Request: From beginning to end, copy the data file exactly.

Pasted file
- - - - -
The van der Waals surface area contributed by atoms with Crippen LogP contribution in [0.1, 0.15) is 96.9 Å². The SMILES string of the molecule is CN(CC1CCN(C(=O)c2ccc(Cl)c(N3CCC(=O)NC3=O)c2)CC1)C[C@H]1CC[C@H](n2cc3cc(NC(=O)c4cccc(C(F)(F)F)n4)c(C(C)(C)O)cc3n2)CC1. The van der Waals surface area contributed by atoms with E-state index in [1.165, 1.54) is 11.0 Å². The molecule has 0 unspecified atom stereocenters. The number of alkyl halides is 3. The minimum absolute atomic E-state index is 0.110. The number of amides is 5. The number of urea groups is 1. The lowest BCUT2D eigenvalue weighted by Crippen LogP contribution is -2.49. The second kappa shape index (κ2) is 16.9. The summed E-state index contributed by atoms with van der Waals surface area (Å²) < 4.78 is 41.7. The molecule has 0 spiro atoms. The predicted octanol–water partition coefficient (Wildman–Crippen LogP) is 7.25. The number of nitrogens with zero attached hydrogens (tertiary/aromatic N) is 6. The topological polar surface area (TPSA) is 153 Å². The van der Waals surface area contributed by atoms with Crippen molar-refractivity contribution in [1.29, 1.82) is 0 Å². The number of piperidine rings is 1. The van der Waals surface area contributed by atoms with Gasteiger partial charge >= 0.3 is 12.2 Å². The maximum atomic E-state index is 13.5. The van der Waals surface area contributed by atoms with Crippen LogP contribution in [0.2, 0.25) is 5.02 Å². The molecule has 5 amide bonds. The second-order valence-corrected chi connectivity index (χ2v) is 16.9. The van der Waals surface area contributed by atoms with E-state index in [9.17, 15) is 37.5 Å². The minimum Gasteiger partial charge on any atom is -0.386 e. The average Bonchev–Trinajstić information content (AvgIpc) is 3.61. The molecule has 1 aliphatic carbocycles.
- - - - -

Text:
The van der Waals surface area contributed by atoms with Crippen LogP contribution in [0.1, 0.15) is 96.9 Å². The SMILES string of the molecule is CN(CC1CCN(C(=O)c2ccc(Cl)c(N3CCC(=O)NC3=O)c2)CC1)C[C@H]1CC[C@H](n2cc3cc(NC(=O)c4cccc(C(F)(F)F)n4)c(C(C)(C)O)cc3n2)CC1. The van der Waals surface area contributed by atoms with E-state index in [1.165, 1.54) is 11.0 Å². The molecule has 0 unspecified atom stereocenters. The number of alkyl halides is 3. The minimum absolute atomic E-state index is 0.110. The number of amides is 5. The number of urea groups is 1. The lowest BCUT2D eigenvalue weighted by Crippen LogP contribution is -2.49. The second kappa shape index (κ2) is 16.9. The summed E-state index contributed by atoms with van der Waals surface area (Å²) < 4.78 is 41.7. The molecule has 0 spiro atoms. The predicted octanol–water partition coefficient (Wildman–Crippen LogP) is 7.25. The number of nitrogens with zero attached hydrogens (tertiary/aromatic N) is 6. The topological polar surface area (TPSA) is 153 Å². The van der Waals surface area contributed by atoms with Crippen molar-refractivity contribution in [1.29, 1.82) is 0 Å². The number of piperidine rings is 1. The van der Waals surface area contributed by atoms with Gasteiger partial charge >= 0.3 is 12.2 Å². The maximum atomic E-state index is 13.5. The van der Waals surface area contributed by atoms with Crippen LogP contribution in [0.2, 0.25) is 5.02 Å². The molecule has 5 amide bonds. The second-order valence-corrected chi connectivity index (χ2v) is 16.9. The van der Waals surface area contributed by atoms with E-state index in [9.17, 15) is 37.5 Å². The minimum Gasteiger partial charge on any atom is -0.386 e. The average Bonchev–Trinajstić information content (AvgIpc) is 3.61. The molecule has 1 aliphatic carbocycles.